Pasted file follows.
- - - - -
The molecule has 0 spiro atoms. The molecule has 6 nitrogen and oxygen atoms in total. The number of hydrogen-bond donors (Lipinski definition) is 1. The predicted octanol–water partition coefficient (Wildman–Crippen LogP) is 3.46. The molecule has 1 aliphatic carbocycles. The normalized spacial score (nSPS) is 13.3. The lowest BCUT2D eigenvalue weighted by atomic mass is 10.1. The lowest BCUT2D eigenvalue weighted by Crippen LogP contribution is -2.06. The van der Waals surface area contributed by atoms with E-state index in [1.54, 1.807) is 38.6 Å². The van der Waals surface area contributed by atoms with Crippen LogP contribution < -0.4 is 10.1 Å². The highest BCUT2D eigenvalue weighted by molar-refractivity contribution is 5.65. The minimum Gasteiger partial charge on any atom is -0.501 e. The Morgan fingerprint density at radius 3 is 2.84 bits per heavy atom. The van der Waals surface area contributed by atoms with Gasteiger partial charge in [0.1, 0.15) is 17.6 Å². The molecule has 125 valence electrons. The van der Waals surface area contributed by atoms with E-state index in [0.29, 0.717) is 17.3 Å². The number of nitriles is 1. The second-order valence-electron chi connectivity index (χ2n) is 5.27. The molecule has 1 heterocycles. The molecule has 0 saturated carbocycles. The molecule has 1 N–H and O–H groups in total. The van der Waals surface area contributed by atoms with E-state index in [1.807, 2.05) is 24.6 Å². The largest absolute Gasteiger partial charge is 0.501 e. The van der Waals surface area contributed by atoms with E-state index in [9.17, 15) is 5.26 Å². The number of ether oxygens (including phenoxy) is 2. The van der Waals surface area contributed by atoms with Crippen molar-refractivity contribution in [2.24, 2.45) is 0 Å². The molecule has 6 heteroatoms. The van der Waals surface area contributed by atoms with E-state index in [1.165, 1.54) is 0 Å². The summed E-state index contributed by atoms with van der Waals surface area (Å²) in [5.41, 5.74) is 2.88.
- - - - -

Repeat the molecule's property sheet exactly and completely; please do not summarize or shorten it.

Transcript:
The molecule has 0 spiro atoms. The molecule has 6 nitrogen and oxygen atoms in total. The number of hydrogen-bond donors (Lipinski definition) is 1. The predicted octanol–water partition coefficient (Wildman–Crippen LogP) is 3.46. The molecule has 1 aliphatic carbocycles. The normalized spacial score (nSPS) is 13.3. The lowest BCUT2D eigenvalue weighted by atomic mass is 10.1. The lowest BCUT2D eigenvalue weighted by Crippen LogP contribution is -2.06. The van der Waals surface area contributed by atoms with E-state index in [1.54, 1.807) is 38.6 Å². The van der Waals surface area contributed by atoms with Crippen LogP contribution < -0.4 is 10.1 Å². The highest BCUT2D eigenvalue weighted by molar-refractivity contribution is 5.65. The minimum Gasteiger partial charge on any atom is -0.501 e. The Morgan fingerprint density at radius 3 is 2.84 bits per heavy atom. The van der Waals surface area contributed by atoms with Gasteiger partial charge in [0.1, 0.15) is 17.6 Å². The molecule has 125 valence electrons. The van der Waals surface area contributed by atoms with E-state index in [0.29, 0.717) is 17.3 Å². The number of nitriles is 1. The second-order valence-electron chi connectivity index (χ2n) is 5.27. The molecule has 1 heterocycles. The molecule has 0 saturated carbocycles. The molecule has 1 N–H and O–H groups in total. The van der Waals surface area contributed by atoms with E-state index in [1.807, 2.05) is 24.6 Å². The largest absolute Gasteiger partial charge is 0.501 e. The van der Waals surface area contributed by atoms with E-state index in [9.17, 15) is 5.26 Å². The number of ether oxygens (including phenoxy) is 2. The van der Waals surface area contributed by atoms with Crippen molar-refractivity contribution in [2.24, 2.45) is 0 Å². The molecule has 6 heteroatoms. The van der Waals surface area contributed by atoms with E-state index in [1.165, 1.54) is 0 Å². The summed E-state index contributed by atoms with van der Waals surface area (Å²) in [5.41, 5.74) is 2.88.